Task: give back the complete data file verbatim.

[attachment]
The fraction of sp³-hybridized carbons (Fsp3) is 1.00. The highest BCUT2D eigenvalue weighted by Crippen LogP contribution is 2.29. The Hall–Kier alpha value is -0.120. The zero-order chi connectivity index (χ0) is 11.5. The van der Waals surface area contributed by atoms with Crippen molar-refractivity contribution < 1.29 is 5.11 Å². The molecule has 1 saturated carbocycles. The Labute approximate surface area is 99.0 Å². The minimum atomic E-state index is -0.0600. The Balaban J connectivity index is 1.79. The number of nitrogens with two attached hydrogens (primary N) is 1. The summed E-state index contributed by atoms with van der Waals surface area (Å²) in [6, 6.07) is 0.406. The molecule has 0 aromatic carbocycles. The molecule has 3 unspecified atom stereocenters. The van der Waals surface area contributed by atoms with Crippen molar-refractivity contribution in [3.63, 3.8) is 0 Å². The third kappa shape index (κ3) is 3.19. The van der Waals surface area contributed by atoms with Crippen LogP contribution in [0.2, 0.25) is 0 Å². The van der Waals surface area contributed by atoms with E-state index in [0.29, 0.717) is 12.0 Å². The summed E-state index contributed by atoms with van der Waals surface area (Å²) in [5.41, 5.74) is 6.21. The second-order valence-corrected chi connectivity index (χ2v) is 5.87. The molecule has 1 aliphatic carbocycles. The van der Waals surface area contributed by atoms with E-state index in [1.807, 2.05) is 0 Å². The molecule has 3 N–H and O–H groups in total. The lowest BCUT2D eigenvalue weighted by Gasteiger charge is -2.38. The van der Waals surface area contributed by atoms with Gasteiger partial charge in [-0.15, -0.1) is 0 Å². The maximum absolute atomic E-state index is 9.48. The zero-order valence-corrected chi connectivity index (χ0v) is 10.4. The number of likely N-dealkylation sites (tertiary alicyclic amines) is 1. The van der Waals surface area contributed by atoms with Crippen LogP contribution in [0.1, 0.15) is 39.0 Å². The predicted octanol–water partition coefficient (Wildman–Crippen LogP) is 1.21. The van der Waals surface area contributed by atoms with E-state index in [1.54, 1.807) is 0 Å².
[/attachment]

The fraction of sp³-hybridized carbons (Fsp3) is 1.00. The highest BCUT2D eigenvalue weighted by Crippen LogP contribution is 2.29. The Hall–Kier alpha value is -0.120. The zero-order chi connectivity index (χ0) is 11.5. The van der Waals surface area contributed by atoms with Crippen molar-refractivity contribution < 1.29 is 5.11 Å². The molecule has 1 saturated carbocycles. The Labute approximate surface area is 99.0 Å². The minimum atomic E-state index is -0.0600. The Balaban J connectivity index is 1.79. The number of nitrogens with two attached hydrogens (primary N) is 1. The summed E-state index contributed by atoms with van der Waals surface area (Å²) in [6, 6.07) is 0.406. The molecule has 0 aromatic carbocycles. The molecule has 3 unspecified atom stereocenters. The van der Waals surface area contributed by atoms with Crippen molar-refractivity contribution in [3.63, 3.8) is 0 Å². The third kappa shape index (κ3) is 3.19. The van der Waals surface area contributed by atoms with Crippen LogP contribution in [0.2, 0.25) is 0 Å². The van der Waals surface area contributed by atoms with E-state index in [0.29, 0.717) is 12.0 Å². The summed E-state index contributed by atoms with van der Waals surface area (Å²) in [5.41, 5.74) is 6.21. The second-order valence-corrected chi connectivity index (χ2v) is 5.87. The molecule has 1 aliphatic carbocycles. The van der Waals surface area contributed by atoms with E-state index in [1.807, 2.05) is 0 Å². The molecule has 3 N–H and O–H groups in total. The lowest BCUT2D eigenvalue weighted by Gasteiger charge is -2.38. The van der Waals surface area contributed by atoms with Gasteiger partial charge in [-0.15, -0.1) is 0 Å². The maximum absolute atomic E-state index is 9.48. The zero-order valence-corrected chi connectivity index (χ0v) is 10.4. The number of likely N-dealkylation sites (tertiary alicyclic amines) is 1. The van der Waals surface area contributed by atoms with Crippen LogP contribution in [0.1, 0.15) is 39.0 Å². The predicted octanol–water partition coefficient (Wildman–Crippen LogP) is 1.21. The van der Waals surface area contributed by atoms with E-state index in [1.54, 1.807) is 0 Å².